Cairo Nature Center called ‘political football’

What sort of town does not want volunteers to create a park? Cairo, apparently. Susan Campriello in The Daily Mail reports on last Thursday’s Cairo Town workshop meeting, where the Cairo Nature Center Committee met with the Town Board. The Nature Center opened two years ago, and then the town closed it for a year to argue about what sort of permit process should be instituted, eventually closing the park off to everyone except Cairo town residents who pay a $15 fee. Earlier this summer a bridge railing in the Nature Center was broken and someone left some trash in the facility, which features hiking and biking trails, picnic areas and fishing spots in a reservoir. The small bit of vandalism caused Town Board members Ray Suttmeier and Rich Lorenz to complain that Nature Center was a gigantic headache for the town. At the meeting Thursday, Cairo Nature Center Committee members Michael Esslie, Jim Little, and committee Chairman Neil Schoenfeld disagreed. “Since this place has been open it has been nothing but a political football,” he said. Some of the Nature Center volunteers have also been working to rehab the St. Edmund’s Chapel as a town facility, and Cairo Town Supervisor John Coyne used the town meeting to complain about the tone of a letter from that group, a letter bemoaning how the town government also was trying to stop that project. Suttmeier, at previous town board meetings, said he illegally visited the Nature Center without getting the proper permit. Schoenfeld, who is also working to turn former railroad tracks in the town into a nature trail, is just about ready to give up all his work to benefit the Town of Cairo, just as the Town Board seemingly wants. This Sunday he will help host an Eco-Faire in the town park.

UPDATE: The Greenville Press (no web site to link to) weighs in on the issue with the best headline ever for Cairo politics: “Another project, another roadblock.” Linda L. Fenoff quotes Town Board members Rich Lorenz and Ray Suttmeier complaining after the park has been created that the location along the county’s main highway, Rt. 23, is too remote.

Today’s local headlines

Town meetings to air on public access channel
CAIRO – The Cairo Town Board extended Mid-Hudson Cable’s contract at their regular board meeting last night. At the public hearing about renewing the company’s franchise agreement before the board meeting, Cairo Supervisor John M. Coyne and council member Janet Schwarzenegger both advocated recording town meetings for Mid-Hudson’s public access channel. Schwarzenegger said Mid-Hudson recently gave the town a camera to record any meetings, and Coyne said, “We would like to have somebody volunteer to run that camera so that these meetings can be videotaped and can be played on their public-access channel” and a man in the audience volunteered.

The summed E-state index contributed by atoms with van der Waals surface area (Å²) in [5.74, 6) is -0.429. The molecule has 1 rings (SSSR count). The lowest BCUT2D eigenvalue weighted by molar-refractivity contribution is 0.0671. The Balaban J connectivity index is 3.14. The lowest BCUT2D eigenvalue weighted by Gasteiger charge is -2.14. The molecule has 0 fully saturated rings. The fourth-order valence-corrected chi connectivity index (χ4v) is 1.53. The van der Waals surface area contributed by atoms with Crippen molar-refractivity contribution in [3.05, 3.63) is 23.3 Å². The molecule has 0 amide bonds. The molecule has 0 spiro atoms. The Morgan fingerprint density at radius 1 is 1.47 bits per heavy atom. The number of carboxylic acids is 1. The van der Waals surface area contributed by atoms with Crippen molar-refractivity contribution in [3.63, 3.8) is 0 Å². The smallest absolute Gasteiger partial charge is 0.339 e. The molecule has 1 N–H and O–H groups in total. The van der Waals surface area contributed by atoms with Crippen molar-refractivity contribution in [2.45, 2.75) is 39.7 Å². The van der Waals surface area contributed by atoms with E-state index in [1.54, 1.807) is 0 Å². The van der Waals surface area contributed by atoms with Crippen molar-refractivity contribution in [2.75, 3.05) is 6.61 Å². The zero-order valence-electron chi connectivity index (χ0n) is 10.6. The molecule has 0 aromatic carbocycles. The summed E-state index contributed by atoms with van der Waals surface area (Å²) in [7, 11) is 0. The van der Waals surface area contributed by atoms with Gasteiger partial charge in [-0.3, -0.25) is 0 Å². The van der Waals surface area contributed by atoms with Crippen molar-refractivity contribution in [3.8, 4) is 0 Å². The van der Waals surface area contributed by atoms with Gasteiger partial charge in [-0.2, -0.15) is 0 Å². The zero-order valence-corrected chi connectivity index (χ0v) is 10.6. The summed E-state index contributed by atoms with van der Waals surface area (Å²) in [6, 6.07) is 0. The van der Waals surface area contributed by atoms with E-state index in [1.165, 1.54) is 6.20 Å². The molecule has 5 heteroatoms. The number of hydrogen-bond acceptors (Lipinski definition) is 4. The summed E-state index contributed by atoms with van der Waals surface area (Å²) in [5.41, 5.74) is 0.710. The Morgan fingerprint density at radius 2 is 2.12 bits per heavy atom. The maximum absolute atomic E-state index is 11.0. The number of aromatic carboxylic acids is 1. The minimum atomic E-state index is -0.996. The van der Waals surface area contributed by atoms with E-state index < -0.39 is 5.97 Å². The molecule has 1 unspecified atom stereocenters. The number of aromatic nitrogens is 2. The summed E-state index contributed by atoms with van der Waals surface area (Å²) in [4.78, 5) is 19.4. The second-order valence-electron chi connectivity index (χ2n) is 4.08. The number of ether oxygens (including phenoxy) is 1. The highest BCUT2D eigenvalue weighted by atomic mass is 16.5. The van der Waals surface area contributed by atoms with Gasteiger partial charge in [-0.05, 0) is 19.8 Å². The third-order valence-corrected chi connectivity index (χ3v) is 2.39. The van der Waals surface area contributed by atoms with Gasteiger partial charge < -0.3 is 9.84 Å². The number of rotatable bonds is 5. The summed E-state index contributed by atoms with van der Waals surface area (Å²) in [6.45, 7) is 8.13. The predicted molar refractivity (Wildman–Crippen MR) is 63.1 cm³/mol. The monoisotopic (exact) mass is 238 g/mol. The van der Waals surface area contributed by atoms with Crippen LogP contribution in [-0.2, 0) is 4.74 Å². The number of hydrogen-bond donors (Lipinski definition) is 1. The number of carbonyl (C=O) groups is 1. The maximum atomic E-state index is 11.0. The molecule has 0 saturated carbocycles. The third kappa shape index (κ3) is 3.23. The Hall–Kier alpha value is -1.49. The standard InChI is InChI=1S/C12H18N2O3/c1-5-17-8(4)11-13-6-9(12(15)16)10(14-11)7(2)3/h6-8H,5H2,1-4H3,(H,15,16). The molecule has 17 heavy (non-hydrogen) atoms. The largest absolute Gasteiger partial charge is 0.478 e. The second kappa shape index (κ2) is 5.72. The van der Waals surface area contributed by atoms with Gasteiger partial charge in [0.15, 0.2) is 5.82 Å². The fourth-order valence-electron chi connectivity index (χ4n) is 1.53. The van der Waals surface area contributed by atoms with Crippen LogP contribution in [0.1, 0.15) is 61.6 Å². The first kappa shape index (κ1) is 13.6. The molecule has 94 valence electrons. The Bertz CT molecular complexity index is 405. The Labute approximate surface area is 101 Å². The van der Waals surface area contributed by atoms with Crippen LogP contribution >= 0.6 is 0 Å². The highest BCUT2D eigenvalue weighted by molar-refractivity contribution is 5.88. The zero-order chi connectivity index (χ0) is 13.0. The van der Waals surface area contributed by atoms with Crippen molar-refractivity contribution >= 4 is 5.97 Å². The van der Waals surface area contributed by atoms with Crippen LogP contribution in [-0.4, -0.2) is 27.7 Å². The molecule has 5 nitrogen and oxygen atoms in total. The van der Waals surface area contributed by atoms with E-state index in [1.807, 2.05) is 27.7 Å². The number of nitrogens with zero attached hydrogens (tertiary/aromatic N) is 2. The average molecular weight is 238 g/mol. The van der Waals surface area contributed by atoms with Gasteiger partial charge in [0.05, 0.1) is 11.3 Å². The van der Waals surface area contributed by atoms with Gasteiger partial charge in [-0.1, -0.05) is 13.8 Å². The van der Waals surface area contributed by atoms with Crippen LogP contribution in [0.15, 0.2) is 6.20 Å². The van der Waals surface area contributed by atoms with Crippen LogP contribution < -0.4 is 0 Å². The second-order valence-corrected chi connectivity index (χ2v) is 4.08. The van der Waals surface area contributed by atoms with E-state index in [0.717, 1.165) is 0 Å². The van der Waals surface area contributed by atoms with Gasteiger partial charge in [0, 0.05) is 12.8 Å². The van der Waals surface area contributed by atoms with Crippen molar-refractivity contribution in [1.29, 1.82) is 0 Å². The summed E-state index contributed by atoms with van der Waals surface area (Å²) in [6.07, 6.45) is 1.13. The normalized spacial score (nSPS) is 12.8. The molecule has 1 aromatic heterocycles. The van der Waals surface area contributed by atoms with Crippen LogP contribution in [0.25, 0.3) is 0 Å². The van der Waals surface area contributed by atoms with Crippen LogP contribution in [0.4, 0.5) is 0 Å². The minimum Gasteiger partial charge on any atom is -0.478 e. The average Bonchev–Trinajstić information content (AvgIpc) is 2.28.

Columbia County Conservative Party backs candidates

County-wide — Sheriff, David W. Harrison Jr.; Coroner, Angelo M. Nero.
Ancram — Supervisor, Thomas R. Dias.
Austerlitz — Supervisor, Jeffrey Braley Sr.; Town Council, Matthew Verenazi and Carol Pinto; Clerk, Sue Haag; Highway Superintendent, Robert Meehan, Jr.
Canaan — Supervisor, Richard Keaveny; Town Council, David Patzwahl; Clerk/Tax Collector, Charlotte L. Cowan; Highway Superintendent, Bernhard Meyer.
Town of Chatham — Highway Superintendent, Joseph M. Rickert.
Claverack — Supervisor, James Keegan; Town Council, James S. Folz and Michael S. Johnston; Clerk/Tax Collector, Mary J. Hoose.
Clermont — Highway Superintendent, James Potts Jr.’ Clerk, Mary Helen Shannon.
Gallatin — Supervisor, Peter Arnone
Ghent — Supervisor, Larry Andrews; Town Council, Larry Van Brunt and Linda Schlegel-Hess; Clerk, Rose Elliot; Highway Superintendent, Michael E. Losa; Town Justice, David W. Harrison Sr.
Germantown — Highway Superintendent, Richard Jennings.
Greenport — Supervisor, Edward Nabozny; Town Council, Glen Graziano; Town Justice, Robert Brenzel; Highway Superintendent, Richard Otty; Clerk, Sharon Zempko.
Town of Kinderhook — Supervisor, Patrick Grattan; Town Council, Patrice Leader; Town Justice, Lisa Mills.
Hudson — Mayor, Richard Scalera; Supervisor (1st Ward), John Musall; Supervisor (2nd Ward), Tracy Decker; Supervisor (3rd Ward), William Hallenbeck Jr.; Supervisor (4th Ward), Samuel Santiago; Supervisor (5th Ward), Bart F. Delaney Jr.; Alderman (1st Ward), Geeta Cheddie; Alderman (5th Ward), Richard Goetz
Livingston — Supervisor, David Fingar; Town Council, James Guzzi and Joseph Leto; Town Justice, Robert Moore; Highway Superintendent, David Lyons.
Stockport — Town Council, Joseph Salvatore.
Stuyvesant — Supervisor, Valerie Bertram; Town Council, Brian Chittenden and Edward Scott; Clerk, Melissa Naegeli; Town Justice, Joseph Bruno; Town Justice, Carrie O’Hare; Highway Superintendent, Bernie Kowalski.
Taghkanic — Supervisor, Elizabeth Young; Clerk, Cheryl Rogers; Highway Superintendent, Edward Waldron.

Regional Economics Better Than Most

A new study released today by the Brookings Institution says this region is faring better than most of the nation’s metropolitan areas during the downturn. Foreclosures? We barely have them. The Brookings report says the Capital Region has the second-lowest percentage (0.58 percent) of homes owned by banks. Only Syracuse is better, among the nation’s 100 largest metros. Dramatic job cuts? Not here. Brookings says the Capital Region lost 0.5 percent of its employment base during the first three months of 2009. That doesn’t sound great, but it’s 14th best. (Detroit, by contrast, lost 3 percent of its jobs, the worst rate.)